Some of the old generation of frontiersmen contemporaries of Wild Bill have tried to account for his fearlessness in the presence of danger by claiming that he wore a bullet-proof shirt at all times. The legend is that Hickock sent to Philadelphia and obtained a sufficient number of silver quarters to completely cover a leather vest, something on the order of a mailed shirt of the feudal ages. This story was given the writer by a professional man of unimpeachable veracity. His informant was a fellow townsman of Wild Bill, when the famous scout was Marshal of Abilene, Kan., and was considered wholly reliable. Undoubtedly, a flexible leather vest shingled with overlapping silver quarters could stop a .44 or .45 caliber bullet, but it is a well-authenticated fact that Wild Bill was desperately wounded by both bullet and knife on several occasions. The velocity of the .44-40-200 bullet fired from a revolver is approximately 1,000 foot seconds and the striking energy is about 500 foot pounds. The .45-40-250 has a velocity of 923 foot seconds with a striking energy of about 472 pounds. These were the most powerful pistol cartridges known in Wild Bill's day and the ones then in general use, and while they might not penetrate the silver-leather combination, the writer for one, would not covet the job of serving as backstop for the magic vest. A bullet-proof garment such as described would weigh several pounds, and in addition to being hot and cumbersome, would impede and hamper the naturally free and untrammelled movements of its wearer. Wild Bill may have owned and sometimes worn such a garment as a partial protection against pistol or knife wounds, but we believe the dauntless frontiersman depended largely on his superior skill and alertness for his seemingly mysterious immunity from wounds by hand weapons. Wild Bill's philosophy was not unlike that of David Harum, "Do the other fellow or he'll do you, but do him first."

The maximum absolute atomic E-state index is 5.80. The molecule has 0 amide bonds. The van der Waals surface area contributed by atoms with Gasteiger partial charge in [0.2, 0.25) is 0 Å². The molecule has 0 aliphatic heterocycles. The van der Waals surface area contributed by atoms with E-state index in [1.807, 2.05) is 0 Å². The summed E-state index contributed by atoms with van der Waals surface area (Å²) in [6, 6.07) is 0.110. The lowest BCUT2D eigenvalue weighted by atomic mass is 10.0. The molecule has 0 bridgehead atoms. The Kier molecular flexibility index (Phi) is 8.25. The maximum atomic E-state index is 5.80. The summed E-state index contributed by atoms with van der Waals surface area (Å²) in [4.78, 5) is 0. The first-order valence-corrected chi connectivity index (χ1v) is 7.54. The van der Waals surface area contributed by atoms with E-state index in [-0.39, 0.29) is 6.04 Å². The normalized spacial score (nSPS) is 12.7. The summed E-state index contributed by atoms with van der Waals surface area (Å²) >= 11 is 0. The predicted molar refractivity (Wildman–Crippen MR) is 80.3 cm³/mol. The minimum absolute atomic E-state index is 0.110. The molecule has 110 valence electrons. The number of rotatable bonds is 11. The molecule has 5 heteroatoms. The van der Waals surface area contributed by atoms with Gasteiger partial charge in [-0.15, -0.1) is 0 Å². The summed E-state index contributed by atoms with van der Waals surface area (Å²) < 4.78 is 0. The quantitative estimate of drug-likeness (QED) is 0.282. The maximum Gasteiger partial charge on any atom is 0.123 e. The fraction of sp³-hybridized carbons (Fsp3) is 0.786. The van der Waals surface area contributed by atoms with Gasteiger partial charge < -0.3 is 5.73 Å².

Title: Skill with a Six-Shooter | Some Remarkable Shots Made by "Wild Bill," The Famous Plainsman

Periodical: The Washington Post

Date: November 10, 1912

Keywords: Ambushes and surprises American frontier Ammunition Firearms Gunfighters Gunfights Heroes Revolvers Rifles Sharpshooters Shooters of firearms Shooting contests Targets (Shooting) Winchester Repeating Arms Company Wounds and injuries

People: Hickok, Wild Bill, 1837-1876 Sheridan, Philip Henry, 1831-1888

Sponsor: This project is supported in part by a grant from the National Endowment for the Humanities and the Geraldine W. & Robert J. Dellenback Foundation.